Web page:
.....Advertisement.....
.....Advertisement.....

Local News

  • Gritton: Voters, fiscal court powerless against fire tax increase

    If the Anderson County Fire District approves a 38-percent property tax rate increase Thursday, the decision will not be subject to a public referendum.

    That news broke Tuesday after Judge-Executive Orbrey Gritton received an opinion from the state’s attorney general’s office, saying that unlike other taxing districts that set a rate to increase their revenue more than 4 percent, the fire district is not bound by those statutes.

    Gritton said he stands opposed to the proposed tax increase and told Fire Chief Pat Krogman as much Tuesday afternoon.

  • Reason to cheer

    Jerrica Drury’s family knew their lives would be in for major changes when she was less than 3 months old.

    Now, it’s Jerrica’s efforts to be like any other teenager that are changing the lives of nearly everyone who comes in contact with her.

    She’s played baseball since she was able. And this summer, after seeing an announcement on Facebook, Jerrica, an incoming freshman, let it be known that she wanted to be a cheerleader at Anderson County High School.

  • You’re not Conway Twitty

    A Lawrenceburg man allegedly tried to pass himself off as the late country singer Conway Twitty before police charged him Aug. 27 with his fourth DUI, according to an arrest report.

    Bradley W. Driskell, 46, of 1150 Paxton Road was asked to show identification when a Lawrenceburg police officer stopped him around 6 p.m. on Fox Creek Road. According to the officer’s report, Driskell handed him a Conway Twitty cassette tape.

  • First Christian men paying it forward

    First Christian Church of Lawrenceburg has been paying it forward to the community for decades by building handicap ramps for those in need.

    Started in the 1980s by church members Nathan Allen and Clarence Ray Sparrow, the gesture began as a way to help church members.

    Jim Link later took over the project, and it morphed into not only helping members of the church, but many others in Anderson County.

  • Roaches at Saffell, school bus safety cited as reasons to raise school tax

    Student safety and cockroaches at Saffell Street Elementary School were among the reasons supporters and school board members gave for taking the largest property tax increase allowed by law during last Thursday’s public hearing.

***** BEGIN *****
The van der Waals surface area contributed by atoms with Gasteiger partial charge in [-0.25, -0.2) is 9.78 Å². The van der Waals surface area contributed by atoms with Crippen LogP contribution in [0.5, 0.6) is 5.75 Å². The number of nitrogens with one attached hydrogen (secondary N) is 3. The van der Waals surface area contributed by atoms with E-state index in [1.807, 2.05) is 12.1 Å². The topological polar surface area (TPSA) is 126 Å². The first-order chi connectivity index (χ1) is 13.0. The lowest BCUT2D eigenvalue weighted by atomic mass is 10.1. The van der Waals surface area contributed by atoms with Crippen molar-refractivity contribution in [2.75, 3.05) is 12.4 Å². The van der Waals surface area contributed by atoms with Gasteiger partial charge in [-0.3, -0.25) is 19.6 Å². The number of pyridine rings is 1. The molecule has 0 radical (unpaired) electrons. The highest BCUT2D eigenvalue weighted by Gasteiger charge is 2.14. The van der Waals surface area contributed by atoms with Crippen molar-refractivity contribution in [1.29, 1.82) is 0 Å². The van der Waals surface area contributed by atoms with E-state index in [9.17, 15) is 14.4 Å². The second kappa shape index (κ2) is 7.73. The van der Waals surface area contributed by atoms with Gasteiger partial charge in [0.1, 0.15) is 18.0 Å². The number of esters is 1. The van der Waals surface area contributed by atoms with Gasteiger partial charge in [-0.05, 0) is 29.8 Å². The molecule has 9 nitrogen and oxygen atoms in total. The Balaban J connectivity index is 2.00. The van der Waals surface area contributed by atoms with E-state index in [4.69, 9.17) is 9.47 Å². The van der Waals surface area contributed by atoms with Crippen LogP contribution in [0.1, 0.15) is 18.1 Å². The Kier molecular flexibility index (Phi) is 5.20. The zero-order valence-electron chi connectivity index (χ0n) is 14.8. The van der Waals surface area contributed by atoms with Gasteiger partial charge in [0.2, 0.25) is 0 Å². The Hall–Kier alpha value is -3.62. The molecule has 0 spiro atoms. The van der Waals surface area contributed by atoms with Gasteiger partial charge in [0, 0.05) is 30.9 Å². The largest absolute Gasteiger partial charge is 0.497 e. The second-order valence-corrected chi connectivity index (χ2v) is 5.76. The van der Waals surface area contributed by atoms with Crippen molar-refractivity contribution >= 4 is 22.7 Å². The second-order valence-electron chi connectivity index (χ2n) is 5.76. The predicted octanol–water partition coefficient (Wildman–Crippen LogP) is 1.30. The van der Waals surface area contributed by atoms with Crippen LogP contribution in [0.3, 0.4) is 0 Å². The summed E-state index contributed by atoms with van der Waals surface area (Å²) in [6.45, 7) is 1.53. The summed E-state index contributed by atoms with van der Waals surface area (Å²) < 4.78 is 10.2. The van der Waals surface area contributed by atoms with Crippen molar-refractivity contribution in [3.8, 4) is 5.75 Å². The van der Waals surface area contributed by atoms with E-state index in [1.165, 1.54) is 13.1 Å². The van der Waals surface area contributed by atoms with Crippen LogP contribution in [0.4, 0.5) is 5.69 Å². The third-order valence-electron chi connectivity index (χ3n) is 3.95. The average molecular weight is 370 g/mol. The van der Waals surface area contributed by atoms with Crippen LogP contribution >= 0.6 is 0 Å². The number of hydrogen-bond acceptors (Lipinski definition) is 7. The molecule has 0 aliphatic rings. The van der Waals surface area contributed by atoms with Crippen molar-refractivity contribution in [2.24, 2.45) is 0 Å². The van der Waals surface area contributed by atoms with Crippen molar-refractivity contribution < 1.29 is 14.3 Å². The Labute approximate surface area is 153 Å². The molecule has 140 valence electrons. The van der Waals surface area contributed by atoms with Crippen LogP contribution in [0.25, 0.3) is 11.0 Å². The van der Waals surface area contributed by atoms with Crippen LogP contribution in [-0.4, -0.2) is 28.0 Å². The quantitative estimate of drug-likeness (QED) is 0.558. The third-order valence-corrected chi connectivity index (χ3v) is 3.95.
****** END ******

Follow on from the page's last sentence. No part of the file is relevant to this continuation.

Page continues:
By a vote of 4-1, the board increase its property tax rate from $6.08 per $1,000 in assessed value to $6.27, a 3 percent rate increase that is expected to generate an additional $700,000 from local property taxes.

  • EDA puts industrial park up for sale

    Just because it’s trying to sell the land it purchased a few years ago to develop into an industrial park doesn’t mean the Lawrenceburg/Anderson Economic Development Authority is throwing in the towel on bringing industry to that location.

    “Absolutely not,” said the agency’s director, George Leamon. “We want to get as much exposure for that land as we can.”

  • Judge: Opinion coming soon on proposed fire tax hike

    After getting an earful Tuesday morning from an angry Willisburg Road taxpayer about the proposed 38-percent tax rate increase proposed by the Anderson County Fire District, Judge-Executive Orbrey Gritton said he is preparing to issue an opinion about what, if anything, the Anderson County Fiscal Court can do about it.

  • Roaches at Saffell, school bus safety cited as reasons to raise school tax

    Student safety and cockroaches at Saffell Street Elementary School were among the reasons supporters and school board members gave for taking the largest property tax increase allowed by law during last Thursday’s public hearing.

    By a vote of 4-1, the board increase its property tax rate from $6.08 per $1,000 in assessed value to $6.27, a 3 percent rate increase that is expected to generate an additional $700,000 from local property taxes.

  • Property taxes going up – way up

    The Anderson County Fire District plans to impose a 38-percent increase on property tax rates when it meets next month.

    The increase, which observers say could be the largest one-year property tax rate increase in county history, would increase the district’s tax rate from 72 cents to $1 per $1,000 assessed value on real estate, meaning a home valued at $100,000 would go from paying $72 per year to $100.

  • School board eyes maximum increase

    The Anderson County Board of Education is expected to take the maximum property tax increase allowed by law when it holds a public hearing Thursday night.

    The board is expected to increase its property tax rate from $6.08 to $6.27 per $1,000 of assessed value, a 3 percent rate increase that will generate 4 percent more revenue than the previous year.

    The additional 19 cents means property taxes on a home valued at $100,000 would increase from $608 to $627.